Ecotourism in Botswana

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Ecotourism in Botswana

Ecotourism in Botswana

By Robert Girling, Heather Gordy and Pamela Lanier 

Botswana is a country of just over 2 million people and one of the most sparsely populated nations in the world. Formerly one of the poorest countries in the world, today it is one of the fastest-growing economies in the world, with a modest standard of living and the highest Human Development Index in Sub-Saharan Africa. Botswana is one of Africa’s most stable countries and not surprisingly, is considered the least corrupt country in Africa ranking close to Portugal and South Korea.
Botswana has a wide diversity of wildlife habitat with blue wildebeest, antelopes, rhinoceros and 350 species of birds. There are more elephants in Botswana than any other country, the big cats roam free and there’s everything from endangered African wild dogs to aquatic antelopes.
The land of the Okavango Delta and the Kalahari Desert, iconic African landscapes and vast stretches of wilderness landscapes together with the wildlife that inhabits them is wild Africa at its best. The Chobe National Park and Moremi Game Reserve (in the Okavango Delta) are major tourist destinations.
Conservation of Botswana’s natural resources, rich wildlife, and cultural heritage formally began in 2002 with the adoption of the country’s National Ecotourism Strategy based on five guiding principles:
  • Minimizing negative social, cultural and environmental impacts.
  • Maximizing the involvement in, and the equitable distribution of economic benefits to, host communities.
  • Maximizing revenues for re-investment in conservation.
  • Educating both visitors and local people as to the importance of conserving natural and cultural resources.
  • Delivering a quality experience for tourists 
These principles have been put into play through development of the Botswana Ecotourism Certification System in 2010, a voluntary, tourism industry-wide program run by Botswana Tourism and based on over 240 performance standards, is designed to encourage and support responsible environmental, social, and cultural behavior by tourism businesses. In keeping with sustainable tourism development and growth, Botswana Tourism has published an Ecotourism manual that serves to ensure development and growth has a minimal impact on the environment.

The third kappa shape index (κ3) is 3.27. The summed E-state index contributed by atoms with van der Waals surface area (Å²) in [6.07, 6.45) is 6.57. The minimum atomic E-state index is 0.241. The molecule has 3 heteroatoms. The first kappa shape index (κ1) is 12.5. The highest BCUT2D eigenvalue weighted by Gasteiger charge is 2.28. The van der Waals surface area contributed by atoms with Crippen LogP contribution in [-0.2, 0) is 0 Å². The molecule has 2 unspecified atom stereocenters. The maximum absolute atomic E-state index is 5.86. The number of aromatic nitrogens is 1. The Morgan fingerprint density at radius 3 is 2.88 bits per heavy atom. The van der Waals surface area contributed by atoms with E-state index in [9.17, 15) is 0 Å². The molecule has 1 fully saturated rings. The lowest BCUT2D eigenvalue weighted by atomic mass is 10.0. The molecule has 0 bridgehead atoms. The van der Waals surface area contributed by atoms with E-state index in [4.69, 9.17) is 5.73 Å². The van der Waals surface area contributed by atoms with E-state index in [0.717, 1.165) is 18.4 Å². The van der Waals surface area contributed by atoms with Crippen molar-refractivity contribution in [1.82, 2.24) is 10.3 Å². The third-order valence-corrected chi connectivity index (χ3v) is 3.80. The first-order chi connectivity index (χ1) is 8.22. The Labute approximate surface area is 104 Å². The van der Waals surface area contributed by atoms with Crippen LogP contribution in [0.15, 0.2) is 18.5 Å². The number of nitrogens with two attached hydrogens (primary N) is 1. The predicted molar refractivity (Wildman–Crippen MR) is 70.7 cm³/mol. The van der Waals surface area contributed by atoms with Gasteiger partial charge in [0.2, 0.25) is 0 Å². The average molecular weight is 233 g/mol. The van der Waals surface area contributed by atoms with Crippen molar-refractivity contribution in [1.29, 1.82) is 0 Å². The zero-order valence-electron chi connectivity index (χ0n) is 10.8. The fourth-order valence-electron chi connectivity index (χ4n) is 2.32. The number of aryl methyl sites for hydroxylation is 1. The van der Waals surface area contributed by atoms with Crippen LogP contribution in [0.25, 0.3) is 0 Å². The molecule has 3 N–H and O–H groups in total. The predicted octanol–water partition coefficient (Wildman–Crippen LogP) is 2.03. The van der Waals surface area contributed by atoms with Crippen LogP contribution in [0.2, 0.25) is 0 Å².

Since its inception, the number of Botswana eco-certified camps and lodges has grown to a total of 15 properties. Thirteen of the 15 properties have attained “Eco” status, the highest certification level: Banoka Bush Camp, Chobe Game Lodge, Jao Camp, Kalahari Plains Camp, Kwetsani Camp, Little Vumbura Camp, Savuti Camp, Xigera Camp, Zafara Camp, Jacana Camp, Meno A Kwena Tented Camp, Mombo Camp. [Source:]
Chobe Game Lodge 
When the Chobe Game Lodge was built in 1972, environmental impact was a comparatively minor consideration. The aim of the development was to create an iconic property in the heart of the world-famous Chobe National Park. Over the years, though, as awareness has grown, and priorities have shifted as Botswana’s precious natural environment struggles to hold up under the immense pressures of the modern world. 
Today Chobe Game Lodge practices include the most advanced biogas plant in any Botswana lodge and processes over 100 kg of biodegradable waste a day for use by the kitchens and heating. It is estimated that it saves the environment from the effects of transportation and making proactive use of otherwise wasted resources from kitchen by-product. 
Around 95% of Chobe Game Lodge's waste is sorted and recycled appropriately. Waste that cannot be recycled is burnt at a very high temperature to minimize the CO2 emissions, with used cooking oil as fuel. The ash residue is used as fertilizer for the new tree plantings within the Lodge gardens to increase the Chobe bushbuck habitat and create even more birdlife habitat. [Source:]​
Botswana is a great example of a whole country chock full of the kind of examples we highlight in our new textbook:
The Good Company: Sustainability in Hospitality, Tourism and Wine includes case studies from of hotels, cruise lines, tour operators, agri-tourism, wineries and much more . Throughout the book, we address a variety of questions innovators and  entrepreneurs have and note the lessons these companies can teach to those who want to build sustainable businesses that address the world’s social and environmental problems. The book’s final chapter points to ways in which the hospitality industry can contribute to positive change with respect to social and environmental justice.
The book begin with a discussion of the principles of sustainable tourism and the strategies that underlie enterprises that follow these principles considering the economic impacts, environmental and ecological impacts as well as social and cultural impacts and contributions that companies may make.
The book will be available next month from Business Expert Press.


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